NEWTOWN, Conn. (CBSNewYork/AP) -- Teachers at Sandy Hook Elementary School in Newtown, Connecticut, have told top union leaders in the state and nationally that they are worried what will happen once funding for mental health services runs out by the next school year.
Leaders of the American Federation of Teachers met privately Tuesday with about a half dozen teachers who worked at the school.
As WCBS 880's Alex Silverman reported, Randi Weingarten, the AFT's national president, said Sandy Hook is full of strong people.
Sandy Hook Teachers Worry About Loss Of Mental Health Services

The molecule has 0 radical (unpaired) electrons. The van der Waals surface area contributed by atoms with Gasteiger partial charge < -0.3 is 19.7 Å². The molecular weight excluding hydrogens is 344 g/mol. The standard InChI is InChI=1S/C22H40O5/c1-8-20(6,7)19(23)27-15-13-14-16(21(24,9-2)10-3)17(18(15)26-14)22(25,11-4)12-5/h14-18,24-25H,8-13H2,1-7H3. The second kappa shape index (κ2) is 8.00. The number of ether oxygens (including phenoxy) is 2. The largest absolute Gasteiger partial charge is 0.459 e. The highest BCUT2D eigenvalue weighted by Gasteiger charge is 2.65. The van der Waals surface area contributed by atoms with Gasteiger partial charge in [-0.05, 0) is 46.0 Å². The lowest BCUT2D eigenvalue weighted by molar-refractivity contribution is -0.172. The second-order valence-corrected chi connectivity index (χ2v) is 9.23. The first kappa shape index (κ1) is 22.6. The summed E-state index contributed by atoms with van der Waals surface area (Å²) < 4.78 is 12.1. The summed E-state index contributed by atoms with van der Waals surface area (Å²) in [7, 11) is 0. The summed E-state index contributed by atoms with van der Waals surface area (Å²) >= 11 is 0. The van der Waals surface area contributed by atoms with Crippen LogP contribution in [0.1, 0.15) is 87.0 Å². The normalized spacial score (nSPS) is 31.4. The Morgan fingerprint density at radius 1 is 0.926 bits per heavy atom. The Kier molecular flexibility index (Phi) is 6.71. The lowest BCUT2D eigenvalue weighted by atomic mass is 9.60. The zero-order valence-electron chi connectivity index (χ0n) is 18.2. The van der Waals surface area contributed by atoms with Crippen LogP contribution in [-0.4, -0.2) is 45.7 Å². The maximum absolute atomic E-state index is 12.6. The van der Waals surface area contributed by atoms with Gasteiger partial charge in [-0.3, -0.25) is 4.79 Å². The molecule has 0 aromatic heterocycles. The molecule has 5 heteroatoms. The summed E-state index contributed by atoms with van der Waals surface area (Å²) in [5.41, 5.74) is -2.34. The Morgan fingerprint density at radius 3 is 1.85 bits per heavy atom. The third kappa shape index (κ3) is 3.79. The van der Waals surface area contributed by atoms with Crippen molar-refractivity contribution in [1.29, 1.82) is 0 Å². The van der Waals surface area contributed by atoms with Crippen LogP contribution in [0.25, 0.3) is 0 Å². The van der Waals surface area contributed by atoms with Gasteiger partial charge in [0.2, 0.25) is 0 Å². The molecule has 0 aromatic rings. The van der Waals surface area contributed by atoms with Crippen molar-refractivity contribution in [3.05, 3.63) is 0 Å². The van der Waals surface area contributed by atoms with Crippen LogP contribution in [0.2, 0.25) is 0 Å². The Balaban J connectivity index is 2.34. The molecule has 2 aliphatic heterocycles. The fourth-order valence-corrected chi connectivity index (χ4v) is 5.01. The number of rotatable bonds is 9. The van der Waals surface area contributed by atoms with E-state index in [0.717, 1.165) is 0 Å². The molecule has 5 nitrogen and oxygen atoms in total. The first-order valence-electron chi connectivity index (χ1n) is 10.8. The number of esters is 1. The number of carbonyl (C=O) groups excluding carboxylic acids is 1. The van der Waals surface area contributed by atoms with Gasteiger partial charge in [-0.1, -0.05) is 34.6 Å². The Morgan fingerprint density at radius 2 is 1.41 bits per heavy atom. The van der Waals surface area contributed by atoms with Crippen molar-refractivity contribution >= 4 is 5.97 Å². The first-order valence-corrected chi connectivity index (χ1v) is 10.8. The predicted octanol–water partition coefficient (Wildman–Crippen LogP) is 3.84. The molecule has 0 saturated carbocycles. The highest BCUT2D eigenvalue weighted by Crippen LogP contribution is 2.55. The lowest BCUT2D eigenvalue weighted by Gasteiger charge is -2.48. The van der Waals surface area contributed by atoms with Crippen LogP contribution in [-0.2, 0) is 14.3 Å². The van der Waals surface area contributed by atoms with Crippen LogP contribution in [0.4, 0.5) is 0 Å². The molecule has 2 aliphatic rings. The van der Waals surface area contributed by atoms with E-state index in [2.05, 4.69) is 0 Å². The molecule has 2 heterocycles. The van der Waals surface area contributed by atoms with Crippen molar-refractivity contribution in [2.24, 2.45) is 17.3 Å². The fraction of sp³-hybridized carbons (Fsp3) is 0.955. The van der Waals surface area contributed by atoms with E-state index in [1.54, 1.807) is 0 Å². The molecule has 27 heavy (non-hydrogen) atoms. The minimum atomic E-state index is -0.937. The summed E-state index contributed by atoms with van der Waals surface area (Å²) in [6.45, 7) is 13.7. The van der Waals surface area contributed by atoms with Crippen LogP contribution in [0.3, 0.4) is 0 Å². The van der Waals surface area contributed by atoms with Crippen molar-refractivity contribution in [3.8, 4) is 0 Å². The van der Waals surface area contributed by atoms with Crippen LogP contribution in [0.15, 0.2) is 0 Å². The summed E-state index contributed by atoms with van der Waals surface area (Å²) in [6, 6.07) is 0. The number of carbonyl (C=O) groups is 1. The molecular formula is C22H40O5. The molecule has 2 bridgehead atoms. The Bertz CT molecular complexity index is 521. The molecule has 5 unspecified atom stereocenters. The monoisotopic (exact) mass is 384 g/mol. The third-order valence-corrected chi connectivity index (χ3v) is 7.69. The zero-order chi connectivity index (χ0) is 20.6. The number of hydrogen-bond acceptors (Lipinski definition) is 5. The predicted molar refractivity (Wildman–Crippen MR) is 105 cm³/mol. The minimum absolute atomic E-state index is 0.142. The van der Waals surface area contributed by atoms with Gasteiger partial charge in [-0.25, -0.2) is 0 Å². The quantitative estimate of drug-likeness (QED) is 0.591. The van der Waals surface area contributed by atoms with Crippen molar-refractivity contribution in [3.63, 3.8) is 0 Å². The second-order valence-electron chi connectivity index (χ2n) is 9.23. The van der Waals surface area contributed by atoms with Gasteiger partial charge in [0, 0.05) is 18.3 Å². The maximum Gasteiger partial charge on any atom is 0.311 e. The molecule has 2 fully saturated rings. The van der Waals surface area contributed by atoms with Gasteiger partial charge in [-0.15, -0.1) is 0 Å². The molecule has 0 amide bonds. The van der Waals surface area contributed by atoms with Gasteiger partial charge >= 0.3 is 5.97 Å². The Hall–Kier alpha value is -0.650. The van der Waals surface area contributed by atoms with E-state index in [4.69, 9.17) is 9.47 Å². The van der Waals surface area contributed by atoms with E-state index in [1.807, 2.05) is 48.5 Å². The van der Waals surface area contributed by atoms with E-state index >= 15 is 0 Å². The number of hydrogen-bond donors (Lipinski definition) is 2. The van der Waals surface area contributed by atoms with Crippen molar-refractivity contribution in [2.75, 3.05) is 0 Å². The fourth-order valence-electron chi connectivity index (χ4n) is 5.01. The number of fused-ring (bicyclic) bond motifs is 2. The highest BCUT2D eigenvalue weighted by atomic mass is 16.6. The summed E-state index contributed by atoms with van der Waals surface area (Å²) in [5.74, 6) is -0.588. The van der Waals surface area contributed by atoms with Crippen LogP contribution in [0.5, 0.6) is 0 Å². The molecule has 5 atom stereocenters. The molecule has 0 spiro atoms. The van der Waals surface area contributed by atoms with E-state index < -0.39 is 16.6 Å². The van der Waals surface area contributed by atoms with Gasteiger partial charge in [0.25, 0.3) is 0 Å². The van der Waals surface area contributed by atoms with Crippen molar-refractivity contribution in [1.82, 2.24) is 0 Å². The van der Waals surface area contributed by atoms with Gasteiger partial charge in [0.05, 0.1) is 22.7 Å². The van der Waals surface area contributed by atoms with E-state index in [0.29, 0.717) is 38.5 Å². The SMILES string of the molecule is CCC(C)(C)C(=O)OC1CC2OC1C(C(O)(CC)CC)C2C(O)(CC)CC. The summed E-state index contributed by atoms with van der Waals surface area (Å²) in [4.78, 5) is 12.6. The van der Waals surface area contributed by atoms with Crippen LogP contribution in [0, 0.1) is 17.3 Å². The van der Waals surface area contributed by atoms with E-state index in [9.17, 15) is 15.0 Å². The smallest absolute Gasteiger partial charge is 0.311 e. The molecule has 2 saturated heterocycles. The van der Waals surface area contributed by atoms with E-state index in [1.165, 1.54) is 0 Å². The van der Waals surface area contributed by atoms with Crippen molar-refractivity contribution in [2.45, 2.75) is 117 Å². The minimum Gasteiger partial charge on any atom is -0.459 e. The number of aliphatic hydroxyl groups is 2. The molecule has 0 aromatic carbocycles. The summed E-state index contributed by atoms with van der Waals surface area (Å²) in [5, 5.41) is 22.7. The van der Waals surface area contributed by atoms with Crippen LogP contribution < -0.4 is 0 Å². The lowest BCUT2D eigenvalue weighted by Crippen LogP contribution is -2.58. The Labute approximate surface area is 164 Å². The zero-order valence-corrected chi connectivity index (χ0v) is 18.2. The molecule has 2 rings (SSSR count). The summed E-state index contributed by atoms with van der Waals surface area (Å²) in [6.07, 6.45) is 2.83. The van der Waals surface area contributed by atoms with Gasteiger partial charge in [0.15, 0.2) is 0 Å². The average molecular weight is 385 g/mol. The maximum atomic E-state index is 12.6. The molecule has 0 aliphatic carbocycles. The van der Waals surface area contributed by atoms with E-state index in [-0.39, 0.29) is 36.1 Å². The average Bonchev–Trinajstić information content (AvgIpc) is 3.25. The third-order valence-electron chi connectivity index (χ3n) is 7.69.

"If you did not know what had happened two years ago, if you just came in from a time machine and had no idea, you would never know the trauma that had been experienced," she said.
But she said below the surface, the pain is still there.
"What you have is a lot of people who are in different stages of trauma, grief and then healing," Weingarten said.
Weingarten said the union is committed to fighting for continued federal mental health funding to help teachers and students years down the road.
The union plans to revisit proposed Connecticut legislation requiring workers compensation coverage for mental health conditions, such as post-traumatic stress. Similar legislation died in recent years.
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